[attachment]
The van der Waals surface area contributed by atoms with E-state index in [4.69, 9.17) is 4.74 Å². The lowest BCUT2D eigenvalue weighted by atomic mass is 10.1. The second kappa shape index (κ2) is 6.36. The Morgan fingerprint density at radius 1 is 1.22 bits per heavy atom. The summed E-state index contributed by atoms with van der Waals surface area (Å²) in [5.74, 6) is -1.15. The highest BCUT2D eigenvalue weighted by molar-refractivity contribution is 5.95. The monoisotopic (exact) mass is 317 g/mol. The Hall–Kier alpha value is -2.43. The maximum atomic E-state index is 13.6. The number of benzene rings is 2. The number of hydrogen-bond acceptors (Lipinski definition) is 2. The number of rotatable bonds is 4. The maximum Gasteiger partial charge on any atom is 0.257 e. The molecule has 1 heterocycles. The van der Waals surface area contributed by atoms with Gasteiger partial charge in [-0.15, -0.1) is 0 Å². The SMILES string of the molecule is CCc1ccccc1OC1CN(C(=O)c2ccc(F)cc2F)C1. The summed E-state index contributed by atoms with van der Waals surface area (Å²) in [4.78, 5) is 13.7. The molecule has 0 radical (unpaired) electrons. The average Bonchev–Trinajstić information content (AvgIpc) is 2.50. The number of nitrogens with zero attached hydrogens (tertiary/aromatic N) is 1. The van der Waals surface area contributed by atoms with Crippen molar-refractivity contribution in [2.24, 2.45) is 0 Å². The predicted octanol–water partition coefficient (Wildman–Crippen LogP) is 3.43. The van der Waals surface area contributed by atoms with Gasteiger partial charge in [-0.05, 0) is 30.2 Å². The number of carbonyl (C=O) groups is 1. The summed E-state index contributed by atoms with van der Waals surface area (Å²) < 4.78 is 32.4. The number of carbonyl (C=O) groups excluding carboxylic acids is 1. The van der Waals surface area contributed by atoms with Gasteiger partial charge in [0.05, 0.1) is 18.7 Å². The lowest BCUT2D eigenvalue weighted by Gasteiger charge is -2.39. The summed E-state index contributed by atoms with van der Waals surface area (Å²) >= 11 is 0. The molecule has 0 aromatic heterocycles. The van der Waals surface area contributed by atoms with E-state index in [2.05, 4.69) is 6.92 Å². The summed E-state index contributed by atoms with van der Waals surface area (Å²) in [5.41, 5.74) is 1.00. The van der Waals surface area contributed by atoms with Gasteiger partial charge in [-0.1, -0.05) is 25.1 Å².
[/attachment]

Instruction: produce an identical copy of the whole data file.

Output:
The van der Waals surface area contributed by atoms with E-state index in [4.69, 9.17) is 4.74 Å². The lowest BCUT2D eigenvalue weighted by atomic mass is 10.1. The second kappa shape index (κ2) is 6.36. The Morgan fingerprint density at radius 1 is 1.22 bits per heavy atom. The summed E-state index contributed by atoms with van der Waals surface area (Å²) in [5.74, 6) is -1.15. The highest BCUT2D eigenvalue weighted by molar-refractivity contribution is 5.95. The monoisotopic (exact) mass is 317 g/mol. The Hall–Kier alpha value is -2.43. The maximum atomic E-state index is 13.6. The number of benzene rings is 2. The number of hydrogen-bond acceptors (Lipinski definition) is 2. The number of rotatable bonds is 4. The maximum Gasteiger partial charge on any atom is 0.257 e. The molecule has 1 heterocycles. The van der Waals surface area contributed by atoms with Gasteiger partial charge in [-0.15, -0.1) is 0 Å². The SMILES string of the molecule is CCc1ccccc1OC1CN(C(=O)c2ccc(F)cc2F)C1. The summed E-state index contributed by atoms with van der Waals surface area (Å²) in [4.78, 5) is 13.7. The molecule has 0 radical (unpaired) electrons. The average Bonchev–Trinajstić information content (AvgIpc) is 2.50. The number of nitrogens with zero attached hydrogens (tertiary/aromatic N) is 1. The van der Waals surface area contributed by atoms with Crippen molar-refractivity contribution in [2.24, 2.45) is 0 Å². The predicted octanol–water partition coefficient (Wildman–Crippen LogP) is 3.43. The van der Waals surface area contributed by atoms with Gasteiger partial charge in [-0.05, 0) is 30.2 Å². The number of carbonyl (C=O) groups is 1. The summed E-state index contributed by atoms with van der Waals surface area (Å²) < 4.78 is 32.4. The number of carbonyl (C=O) groups excluding carboxylic acids is 1. The van der Waals surface area contributed by atoms with Gasteiger partial charge in [0.05, 0.1) is 18.7 Å². The lowest BCUT2D eigenvalue weighted by Gasteiger charge is -2.39. The summed E-state index contributed by atoms with van der Waals surface area (Å²) >= 11 is 0. The molecule has 0 aromatic heterocycles. The van der Waals surface area contributed by atoms with E-state index in [2.05, 4.69) is 6.92 Å². The summed E-state index contributed by atoms with van der Waals surface area (Å²) in [5.41, 5.74) is 1.00. The van der Waals surface area contributed by atoms with Gasteiger partial charge in [-0.1, -0.05) is 25.1 Å².